From the early seventeenth century onwards, the epithet 'impartial' appears ubiquitously in publications from different disciplines, figuring in the titles of works of history, economy, law, and philosophy, as well as histories of the church and of emerging nation states. The objective of the conference was to map out the contexts in which impartiality emerged as a key tenet of learned practices during the seventeenth and eighteenth centuries, and to describe the implications of the changing self-descriptions of different cultures of knowledge. Papers traced the notion of impartiality in various discourses, and thus contributed to a deeper understanding of the emergence and development of this ‘travelling concept’, the routes it took, and the role played by various discursive fields in shaping it. A particular focus of attention was the relationship of impartiality to the modern notion of objectivity.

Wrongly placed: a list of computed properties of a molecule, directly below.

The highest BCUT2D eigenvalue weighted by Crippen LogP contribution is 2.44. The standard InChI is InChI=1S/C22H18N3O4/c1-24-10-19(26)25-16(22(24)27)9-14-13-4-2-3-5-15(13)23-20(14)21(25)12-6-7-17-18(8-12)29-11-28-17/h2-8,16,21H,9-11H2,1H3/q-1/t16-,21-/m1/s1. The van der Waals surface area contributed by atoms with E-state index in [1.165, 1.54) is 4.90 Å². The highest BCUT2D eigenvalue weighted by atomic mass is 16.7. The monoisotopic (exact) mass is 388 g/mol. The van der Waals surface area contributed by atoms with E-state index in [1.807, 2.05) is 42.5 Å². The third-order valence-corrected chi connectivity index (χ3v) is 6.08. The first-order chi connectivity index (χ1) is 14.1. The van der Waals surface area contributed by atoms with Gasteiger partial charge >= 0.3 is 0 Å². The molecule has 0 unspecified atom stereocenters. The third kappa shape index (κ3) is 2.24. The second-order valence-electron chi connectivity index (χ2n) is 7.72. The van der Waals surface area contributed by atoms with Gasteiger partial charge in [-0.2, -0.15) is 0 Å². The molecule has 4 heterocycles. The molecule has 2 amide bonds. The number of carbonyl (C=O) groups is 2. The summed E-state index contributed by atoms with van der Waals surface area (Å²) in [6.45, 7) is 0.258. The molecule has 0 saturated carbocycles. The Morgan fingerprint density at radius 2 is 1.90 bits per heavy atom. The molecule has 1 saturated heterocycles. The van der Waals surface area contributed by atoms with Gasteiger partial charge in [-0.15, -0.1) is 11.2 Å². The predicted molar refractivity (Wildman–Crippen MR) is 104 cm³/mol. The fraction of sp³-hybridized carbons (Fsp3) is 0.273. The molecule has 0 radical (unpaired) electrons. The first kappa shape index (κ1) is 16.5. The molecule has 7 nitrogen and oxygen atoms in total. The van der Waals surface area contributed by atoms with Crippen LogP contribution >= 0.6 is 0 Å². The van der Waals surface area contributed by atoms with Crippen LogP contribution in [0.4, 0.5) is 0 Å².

You will find the Conference schedule here.